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The Self-Centred Brain – Professor Glyn Humphreys & Jie Sui

Seeing the self! New research from the University of Oxford indicates that the brain can be rapidly re-configured to respond to stimuli that are related to ourselves rather than to other people.

We have developed a new learning procedure in which we have individuals associate a shape to themselves or to others. Almost immediately after forming this association, individuals show a very large bias towards responding to their own newly associated shape compared with shapes linked to other people. They also need less contrast to perceive self-associated shapes compared to other shapes, indicating that self-association produces a perceptual change in the way that stimuli are seen.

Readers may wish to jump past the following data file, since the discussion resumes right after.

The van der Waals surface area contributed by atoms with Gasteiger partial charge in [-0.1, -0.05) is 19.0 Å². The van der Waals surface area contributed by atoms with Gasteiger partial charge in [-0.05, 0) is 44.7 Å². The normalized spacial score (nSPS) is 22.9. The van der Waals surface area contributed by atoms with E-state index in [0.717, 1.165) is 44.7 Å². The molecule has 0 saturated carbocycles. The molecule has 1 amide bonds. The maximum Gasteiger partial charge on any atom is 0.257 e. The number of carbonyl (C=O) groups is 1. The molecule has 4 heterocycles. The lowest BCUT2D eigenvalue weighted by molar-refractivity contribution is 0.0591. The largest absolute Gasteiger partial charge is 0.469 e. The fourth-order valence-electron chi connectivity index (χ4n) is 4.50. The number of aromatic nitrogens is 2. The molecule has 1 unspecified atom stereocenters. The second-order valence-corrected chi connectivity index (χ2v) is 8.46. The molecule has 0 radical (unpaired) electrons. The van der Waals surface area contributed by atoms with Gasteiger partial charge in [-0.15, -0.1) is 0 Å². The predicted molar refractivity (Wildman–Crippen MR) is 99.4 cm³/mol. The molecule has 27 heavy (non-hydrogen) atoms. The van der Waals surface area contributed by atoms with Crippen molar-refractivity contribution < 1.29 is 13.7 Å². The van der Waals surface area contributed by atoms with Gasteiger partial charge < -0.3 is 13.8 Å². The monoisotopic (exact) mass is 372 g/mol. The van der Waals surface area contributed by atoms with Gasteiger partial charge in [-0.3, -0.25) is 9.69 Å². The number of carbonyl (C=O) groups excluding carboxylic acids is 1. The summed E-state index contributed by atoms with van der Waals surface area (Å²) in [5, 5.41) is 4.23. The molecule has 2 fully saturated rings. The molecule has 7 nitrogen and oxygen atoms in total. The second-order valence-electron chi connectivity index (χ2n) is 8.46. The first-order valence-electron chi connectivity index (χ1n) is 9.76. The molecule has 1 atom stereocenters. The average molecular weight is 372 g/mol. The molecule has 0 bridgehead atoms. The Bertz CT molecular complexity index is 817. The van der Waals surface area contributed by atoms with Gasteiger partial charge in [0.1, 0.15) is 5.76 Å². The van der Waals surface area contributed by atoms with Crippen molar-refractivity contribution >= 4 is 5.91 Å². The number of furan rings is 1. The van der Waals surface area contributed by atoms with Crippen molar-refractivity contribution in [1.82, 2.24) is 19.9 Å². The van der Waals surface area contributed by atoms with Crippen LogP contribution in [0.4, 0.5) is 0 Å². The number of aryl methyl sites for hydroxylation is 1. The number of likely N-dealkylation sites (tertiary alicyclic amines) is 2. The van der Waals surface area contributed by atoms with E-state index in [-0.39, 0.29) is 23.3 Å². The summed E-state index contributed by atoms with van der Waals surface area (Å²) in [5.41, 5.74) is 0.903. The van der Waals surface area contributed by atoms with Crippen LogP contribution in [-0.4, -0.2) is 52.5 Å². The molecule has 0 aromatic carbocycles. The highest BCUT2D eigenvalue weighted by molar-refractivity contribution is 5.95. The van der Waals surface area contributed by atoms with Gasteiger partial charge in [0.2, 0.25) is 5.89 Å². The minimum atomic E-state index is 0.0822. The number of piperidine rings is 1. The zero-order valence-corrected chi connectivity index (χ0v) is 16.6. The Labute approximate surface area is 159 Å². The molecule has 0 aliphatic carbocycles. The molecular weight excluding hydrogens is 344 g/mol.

These changes in perception are related to altered connectivity within the brain in which regions associated with self processing (in the mid sections at the front of the brain) have increased linkage with areas more towards the back of the brain which respond to salient stimuli in the environment.

The work indicates that linkages between self-oriented processes and attention shifts the ‘social saliency’ of stimuli, so that they then become important for our attention.

In this way we are tuned to attend to self-related information in the environment.

“The irresponsible self: Self bias changes the way we see the world” is the title of the 2013 Wellcome Lecture in Neuroethics 2013 which will take place on 27th November 2013 5:00pm-7:00pm at the Lecture Theatre, Oxford Martin School, Broad St, Oxford, UK.

The event is presented by The Oxford Centre for Neuroethics & International Neuroethics Society, the lecture is a public event, all welcome. Booking not required.

About Glyn Humphreys

Glyn Humphreys
Glyn Humphreys is Watts Professor and Head of Experimental Psychology at Oxford University. His work concerns the control of visual attention by both perceptual and social factors.

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